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Burnout: Signs, Symptoms, What to Do

By Nita Gage, DSPS, MA

Note: Although this is written for Physicians most of what you will find here applies to everyone!

Recognizing Burnout in Oneself and Others

Burnout is a term that is bantered about by virtually every profession, but what does it mean, really?

Mosby’s Medical Dictionary defines burnout as:

“…a popular term for a mental or physical energy depletion after a period of chronic, unrelieved job-related stress characterized sometimes by physical illness. The person suffering from burnout may lose concern or respect for other people and often has cynical, dehumanized perceptions of people, labelling them in a derogatory manner.”

The effects and progression of prolonged stress were first mapped out in a 1946 study by R.L. Swank, MD et al of World War II soldiers who were exposed to continuous combat conditions.  Four stages of encountering stress were identified. In the first stage, the situation can be viewed as a challenge, and we rise to meet the challenge with increased performance.  As the level of challenge rises in stage two, we reach a point of maximum efficiency.  In a third stage our ability to perform at our best is compromised.

We start working longer and harder just to keep up. Most people don’t notice it in themselves, but performance slips. This relationship between challenge and performance is referred to as The Stress Performance Curve.

As challenge rises, our performance can rise as well, up to a point of maximum efficiency.    However, sustained and/or increased challenge levels beyond a certain point decreases performance and is accompanied by negative psychological effects.   Hyper-vigilance develops and performance continues to degrade as stress levels increase, all of which can lead to burnout or even breakdown.

Burnout is often the collapse of initially healthy response to challenge, precipitated by unrelenting stress.

Physical and Emotional Interplay of Stress

It is important to understand that stress itself is interplay between two factors. The first factor is the body’s automatic response to external stimulus, such as recoiling before we step on a snake that might be dangerous, or dodging a bullet fired in our direction in combat.  The second factor is the emotional response triggered by instinct or stored memory from past experience.  Our emotional response causes the physical release of stress hormones, which prepare us for the emotion, and physicality of fight or flight.

With each new similar event, the physical, emotional, and hormonal response kicks in more automatically based upon stored memory of previous events.  When we experience sustained challenge, perceived as stress, the system goes into overload and burnout occurs.

Burnout is the indicator of too much stress.  It is also however the body’s automatic shut off system intended to protect us from further stress that we can’t handle.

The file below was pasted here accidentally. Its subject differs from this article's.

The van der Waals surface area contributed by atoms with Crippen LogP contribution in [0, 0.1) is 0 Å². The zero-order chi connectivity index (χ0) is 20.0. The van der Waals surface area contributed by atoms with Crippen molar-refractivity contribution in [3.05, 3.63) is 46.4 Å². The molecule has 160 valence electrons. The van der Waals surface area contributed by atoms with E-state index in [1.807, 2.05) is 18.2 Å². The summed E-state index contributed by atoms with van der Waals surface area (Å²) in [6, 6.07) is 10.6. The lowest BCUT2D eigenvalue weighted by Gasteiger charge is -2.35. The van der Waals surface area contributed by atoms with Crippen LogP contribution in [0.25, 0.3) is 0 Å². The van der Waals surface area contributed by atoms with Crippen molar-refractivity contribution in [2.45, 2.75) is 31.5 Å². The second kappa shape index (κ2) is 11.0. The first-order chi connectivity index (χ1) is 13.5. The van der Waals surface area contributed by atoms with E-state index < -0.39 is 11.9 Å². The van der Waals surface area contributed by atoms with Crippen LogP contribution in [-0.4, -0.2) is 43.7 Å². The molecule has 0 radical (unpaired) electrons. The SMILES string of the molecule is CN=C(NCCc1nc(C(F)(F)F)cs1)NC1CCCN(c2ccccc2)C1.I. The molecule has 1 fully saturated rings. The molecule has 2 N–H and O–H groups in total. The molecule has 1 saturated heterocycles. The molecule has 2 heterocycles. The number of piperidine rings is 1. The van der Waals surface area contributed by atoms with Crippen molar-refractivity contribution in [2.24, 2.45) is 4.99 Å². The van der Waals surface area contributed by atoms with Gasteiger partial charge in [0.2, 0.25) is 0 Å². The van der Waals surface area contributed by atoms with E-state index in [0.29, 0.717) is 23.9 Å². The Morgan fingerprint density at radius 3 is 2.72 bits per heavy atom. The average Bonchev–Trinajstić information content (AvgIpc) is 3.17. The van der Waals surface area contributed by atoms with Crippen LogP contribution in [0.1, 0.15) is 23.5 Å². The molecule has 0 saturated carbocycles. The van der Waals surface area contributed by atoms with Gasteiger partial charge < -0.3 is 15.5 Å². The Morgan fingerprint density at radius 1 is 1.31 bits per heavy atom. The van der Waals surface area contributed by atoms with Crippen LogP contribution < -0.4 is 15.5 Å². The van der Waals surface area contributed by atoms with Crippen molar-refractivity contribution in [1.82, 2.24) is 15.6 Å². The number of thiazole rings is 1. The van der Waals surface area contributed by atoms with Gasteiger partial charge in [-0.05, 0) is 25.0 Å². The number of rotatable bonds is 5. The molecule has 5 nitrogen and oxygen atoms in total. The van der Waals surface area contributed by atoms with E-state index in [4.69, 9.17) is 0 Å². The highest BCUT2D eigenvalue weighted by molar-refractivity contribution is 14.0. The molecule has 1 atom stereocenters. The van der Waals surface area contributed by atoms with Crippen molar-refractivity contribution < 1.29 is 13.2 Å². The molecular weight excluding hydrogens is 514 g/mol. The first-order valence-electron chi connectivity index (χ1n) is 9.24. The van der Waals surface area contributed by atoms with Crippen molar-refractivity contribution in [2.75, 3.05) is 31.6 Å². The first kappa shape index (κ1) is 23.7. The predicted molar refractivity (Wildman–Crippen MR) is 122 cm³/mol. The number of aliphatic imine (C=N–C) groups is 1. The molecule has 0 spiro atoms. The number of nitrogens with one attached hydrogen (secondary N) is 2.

The Good News about Burnout

Yes, there is good news!  Burnout, if recognized and understood can be an important and ultimately positive event.

 “…burnout is so powerfully transformative that it appears to be a signal not of failure, but of a challenge to create a new way of life. In fact burnout is probably the best thing that ever happened to us.” – Gloverman, 2003.

Avoiding Stress is the Key to Preventing Burnout

 Avoiding stress?  Is that Possible? Isn’t stress an inevitable part of modern life, particularly in a healthcare  profession?  Well, we know that a fair amount of stress can be managed, if we so choose.  Below are three skills that can be learned to reduce stress.

While external events may trigger hormone release, the actual cause of the release is our own heart-to-brain communication system.  The heart is known to have its own nerve center and in fact sends more communication to the brain than the brain sends to the heart.

Significant numbers of healthcare professionals are experiencing burnout, partially resulting in leaving the profession for that reason.

People can avoid and recover from stress and burnout without a change in the environment.  Skills can be learned to manage heart-rate variability, reduce the release of stress hormones, unlearning deeply held and out-of-date emotional rules, reconnecting with core values, and practicing gratitude and appreciation.

Reframed, burnout can be a calling to transformation, and a new way of life, either within medicine, or outside.

Learn how to:
  • Control your physical heart rate
  • Manage negative emotions
  • Identify and affirm core values

Learn more by downloading the full and complete free e-book today.


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